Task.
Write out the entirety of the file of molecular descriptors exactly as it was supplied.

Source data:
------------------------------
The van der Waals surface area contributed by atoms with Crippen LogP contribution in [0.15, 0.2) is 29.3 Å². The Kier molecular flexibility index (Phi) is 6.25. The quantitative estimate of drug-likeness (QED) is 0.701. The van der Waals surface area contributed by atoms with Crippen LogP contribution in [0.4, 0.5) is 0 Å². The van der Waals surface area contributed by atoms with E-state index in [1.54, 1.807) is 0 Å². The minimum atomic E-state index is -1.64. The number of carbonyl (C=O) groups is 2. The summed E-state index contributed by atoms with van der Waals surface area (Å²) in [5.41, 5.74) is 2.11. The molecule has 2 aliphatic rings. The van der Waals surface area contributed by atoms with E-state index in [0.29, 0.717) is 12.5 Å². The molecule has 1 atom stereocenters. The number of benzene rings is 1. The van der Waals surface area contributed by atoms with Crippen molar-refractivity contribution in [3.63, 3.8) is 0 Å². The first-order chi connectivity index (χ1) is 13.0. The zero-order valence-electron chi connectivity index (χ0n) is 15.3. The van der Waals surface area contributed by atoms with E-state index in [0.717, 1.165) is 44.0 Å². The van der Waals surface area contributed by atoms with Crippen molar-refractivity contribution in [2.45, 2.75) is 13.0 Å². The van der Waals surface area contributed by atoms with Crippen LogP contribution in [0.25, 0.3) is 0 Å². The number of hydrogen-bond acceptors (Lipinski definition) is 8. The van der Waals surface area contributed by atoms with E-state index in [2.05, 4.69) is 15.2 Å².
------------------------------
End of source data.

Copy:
The van der Waals surface area contributed by atoms with Crippen LogP contribution in [0.15, 0.2) is 29.3 Å². The Kier molecular flexibility index (Phi) is 6.25. The quantitative estimate of drug-likeness (QED) is 0.701. The van der Waals surface area contributed by atoms with Crippen LogP contribution in [0.4, 0.5) is 0 Å². The van der Waals surface area contributed by atoms with E-state index in [1.54, 1.807) is 0 Å². The minimum atomic E-state index is -1.64. The number of carbonyl (C=O) groups is 2. The summed E-state index contributed by atoms with van der Waals surface area (Å²) in [5.41, 5.74) is 2.11. The molecule has 2 aliphatic rings. The van der Waals surface area contributed by atoms with E-state index in [0.29, 0.717) is 12.5 Å². The molecule has 1 atom stereocenters. The number of benzene rings is 1. The van der Waals surface area contributed by atoms with Crippen molar-refractivity contribution in [3.63, 3.8) is 0 Å². The first-order chi connectivity index (χ1) is 13.0. The zero-order valence-electron chi connectivity index (χ0n) is 15.3. The van der Waals surface area contributed by atoms with E-state index in [0.717, 1.165) is 44.0 Å². The van der Waals surface area contributed by atoms with Crippen molar-refractivity contribution in [2.45, 2.75) is 13.0 Å². The van der Waals surface area contributed by atoms with Crippen LogP contribution in [0.25, 0.3) is 0 Å². The number of hydrogen-bond acceptors (Lipinski definition) is 8. The van der Waals surface area contributed by atoms with E-state index in [2.05, 4.69) is 15.2 Å².